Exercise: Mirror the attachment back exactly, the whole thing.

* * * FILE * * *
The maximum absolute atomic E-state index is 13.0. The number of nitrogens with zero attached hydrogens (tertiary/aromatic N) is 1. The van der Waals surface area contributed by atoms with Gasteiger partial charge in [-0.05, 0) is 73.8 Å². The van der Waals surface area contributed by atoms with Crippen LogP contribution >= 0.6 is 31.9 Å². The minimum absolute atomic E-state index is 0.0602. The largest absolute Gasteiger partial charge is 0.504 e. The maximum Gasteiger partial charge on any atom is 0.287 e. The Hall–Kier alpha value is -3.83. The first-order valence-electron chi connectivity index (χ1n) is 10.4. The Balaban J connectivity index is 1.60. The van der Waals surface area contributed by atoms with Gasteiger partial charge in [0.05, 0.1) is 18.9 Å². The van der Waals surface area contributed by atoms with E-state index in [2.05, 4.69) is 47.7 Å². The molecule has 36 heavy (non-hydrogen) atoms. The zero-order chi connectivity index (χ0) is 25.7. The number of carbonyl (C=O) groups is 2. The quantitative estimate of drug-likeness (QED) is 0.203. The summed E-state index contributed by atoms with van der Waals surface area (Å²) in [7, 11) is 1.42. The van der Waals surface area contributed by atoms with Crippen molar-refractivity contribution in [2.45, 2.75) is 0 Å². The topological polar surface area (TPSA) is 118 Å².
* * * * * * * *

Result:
The maximum absolute atomic E-state index is 13.0. The number of nitrogens with zero attached hydrogens (tertiary/aromatic N) is 1. The van der Waals surface area contributed by atoms with Gasteiger partial charge in [-0.05, 0) is 73.8 Å². The van der Waals surface area contributed by atoms with Crippen LogP contribution >= 0.6 is 31.9 Å². The minimum absolute atomic E-state index is 0.0602. The largest absolute Gasteiger partial charge is 0.504 e. The maximum Gasteiger partial charge on any atom is 0.287 e. The Hall–Kier alpha value is -3.83. The first-order valence-electron chi connectivity index (χ1n) is 10.4. The Balaban J connectivity index is 1.60. The van der Waals surface area contributed by atoms with Gasteiger partial charge in [0.05, 0.1) is 18.9 Å². The van der Waals surface area contributed by atoms with E-state index in [2.05, 4.69) is 47.7 Å². The molecule has 36 heavy (non-hydrogen) atoms. The zero-order chi connectivity index (χ0) is 25.7. The number of carbonyl (C=O) groups is 2. The quantitative estimate of drug-likeness (QED) is 0.203. The summed E-state index contributed by atoms with van der Waals surface area (Å²) in [7, 11) is 1.42. The van der Waals surface area contributed by atoms with Crippen molar-refractivity contribution in [2.45, 2.75) is 0 Å². The topological polar surface area (TPSA) is 118 Å².